Why the gym could be making you sicker, not healthier

Most people expect to leave the gym looking better, not worse, than when they walked in. Not so for Daniel Brady, who found a wart on his hand and "jock itch", both of which he believes he got from gym germs: "The jock-itch was probably from the showers – shower shoes could've helped, however unstylish (fungus on the feet can be pulled up to the crotch when putting on your underwear)."

With public gyms seeing so many sweaty people come into contact with the same equipment, you'd be forgiven for worrying that they could be breeding grounds for bacteria. But how accurate is the assumption that gym germs are spreading viruses?

Is it a well founded concern or are we just being paranoid?

More dirty than a dunny

Murray McDonald is the Director of Duplex Cleaning Machines, which provides cleaning solutions for gym equipment. He says that the gym germs are all in the touch points – some equipment could be more germ-ridden than others: "The more the equipment is physically touched, the more bacteria it tends to have. For example, a treadmill will have less bacteria than free weights. This is because free weights are what we call in cleaning as being a key 'touch point' in a gym. Weights can have significantly more bacteria than a toilet seat, approximately a few hundred times more."

"I've stopped going to public gyms"

This information is enough to put off some people from using public gyms altogether.

"I used to be a gym goer but now I exercise at home or outdoors," says Amy Darcy, editor of healthy Australian lifestyle blog Eat, Pray, Workout. "There's nothing worse than someone sneezing mid-way through a session on the cross trainer and then using their hand to wipe their nose, but instead of going and washing their hands, they just put their hands straight back onto the cross trainer. Gross! Unless you are very fit your heart rate won't drop that much between you walking quickly to and from the basin to wash your hands! Seriously, I do not want to touch your snot."

Busting the gloves myth

Sam Lucas, 41, keeps high standards in his private gym in Banksmeadow, NSW, which is only open to "like-minded trainers" because of previous bad experiences.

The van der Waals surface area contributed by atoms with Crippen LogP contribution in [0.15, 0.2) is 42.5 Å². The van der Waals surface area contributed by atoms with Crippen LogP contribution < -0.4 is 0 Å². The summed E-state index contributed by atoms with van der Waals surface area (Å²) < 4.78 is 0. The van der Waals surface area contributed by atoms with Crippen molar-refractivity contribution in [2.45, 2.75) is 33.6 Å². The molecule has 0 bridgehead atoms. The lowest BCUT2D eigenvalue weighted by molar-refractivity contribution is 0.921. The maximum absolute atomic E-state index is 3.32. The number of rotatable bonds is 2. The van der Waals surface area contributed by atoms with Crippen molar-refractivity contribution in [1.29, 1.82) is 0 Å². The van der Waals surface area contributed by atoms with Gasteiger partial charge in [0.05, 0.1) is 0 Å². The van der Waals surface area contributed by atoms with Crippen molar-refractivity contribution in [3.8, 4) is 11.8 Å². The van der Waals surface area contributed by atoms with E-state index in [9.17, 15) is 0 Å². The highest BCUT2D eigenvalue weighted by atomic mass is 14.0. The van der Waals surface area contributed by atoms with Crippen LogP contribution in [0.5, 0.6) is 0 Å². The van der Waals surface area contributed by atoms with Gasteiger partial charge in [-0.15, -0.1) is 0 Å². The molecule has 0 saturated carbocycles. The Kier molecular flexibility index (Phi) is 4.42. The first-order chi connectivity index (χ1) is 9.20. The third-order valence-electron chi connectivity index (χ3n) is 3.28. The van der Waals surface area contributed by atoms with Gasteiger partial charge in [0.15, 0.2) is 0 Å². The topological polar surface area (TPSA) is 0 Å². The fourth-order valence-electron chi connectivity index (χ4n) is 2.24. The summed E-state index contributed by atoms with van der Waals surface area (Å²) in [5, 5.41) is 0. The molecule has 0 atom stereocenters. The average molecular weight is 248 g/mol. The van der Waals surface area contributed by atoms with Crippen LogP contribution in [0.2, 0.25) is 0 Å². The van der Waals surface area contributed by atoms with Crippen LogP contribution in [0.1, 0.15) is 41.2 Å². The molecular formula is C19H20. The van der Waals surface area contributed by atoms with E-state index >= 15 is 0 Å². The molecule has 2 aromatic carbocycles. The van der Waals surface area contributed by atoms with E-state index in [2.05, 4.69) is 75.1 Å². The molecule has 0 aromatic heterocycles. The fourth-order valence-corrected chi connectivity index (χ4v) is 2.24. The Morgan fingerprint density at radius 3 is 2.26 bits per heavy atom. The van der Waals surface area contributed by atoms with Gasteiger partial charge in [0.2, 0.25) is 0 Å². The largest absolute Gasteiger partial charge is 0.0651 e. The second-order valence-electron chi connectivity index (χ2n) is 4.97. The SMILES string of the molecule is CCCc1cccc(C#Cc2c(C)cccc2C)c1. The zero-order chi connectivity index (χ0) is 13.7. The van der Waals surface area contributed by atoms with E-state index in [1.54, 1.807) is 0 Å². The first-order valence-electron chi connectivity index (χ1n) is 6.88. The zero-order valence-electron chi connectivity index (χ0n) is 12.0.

"There have been many occasions in martial art gyms that use the foam matting where staph infections have spread through classes. This can close a business down because the staph infections can be very hard to shake even with antibiotics – so you can't train when you have them because you keep spreading it around."

He also busts the myth that gloves protect you. "Gym gloves that are meant to be protecting you from bacteria will become a breeding ground. They'll be soaking up sweat and unless you wash them regularly, they'll start to get on the nose."

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But experts say: chill

Dr Ashley Franks, a microbiologist at Melbourne's La Trobe University, suggests that the gym germs phenomenon may've been over-egged.

"First of all, remember that most bacteria is good for us. If gym equipment is dry, the bacteria will dry off – and that often happens from the gym's air con, or it gets sterilised from sunlight coming through the window. Your own gym towel will be worse. If it smells bad, that's bacteria you can smell."

Professor Jonathan Iredell, an expert in infectious diseases and microbiology at the University of Sydney, agrees: "Germs don't want to sit on chrome for three hours, and not all germs are bad. Although some germs are tougher than others, normal human hygiene will keep many at bay in the gym. You're more likely to catch a cold from someone sneezing on your way to the gym, to be honest."

The solutions

Professor Iredell says there are some thing gyms can and should do.

"It's reasonable to ask that, in their duty of care, they provide alcohol handwipes - so your hands can come to your face with confidence."

Gym cleaning expert Murray McDonald has this advice: "I'd recommend a high-temperature steam vapour. Using this type of steam can kill bacteria on contact. This type of technology is even used in hospitals for sanitising of touch points and key surfaces, so it has high level sterilising capabilities."

Have you ever been made sick from the gym? Share your experience in the comments section below.

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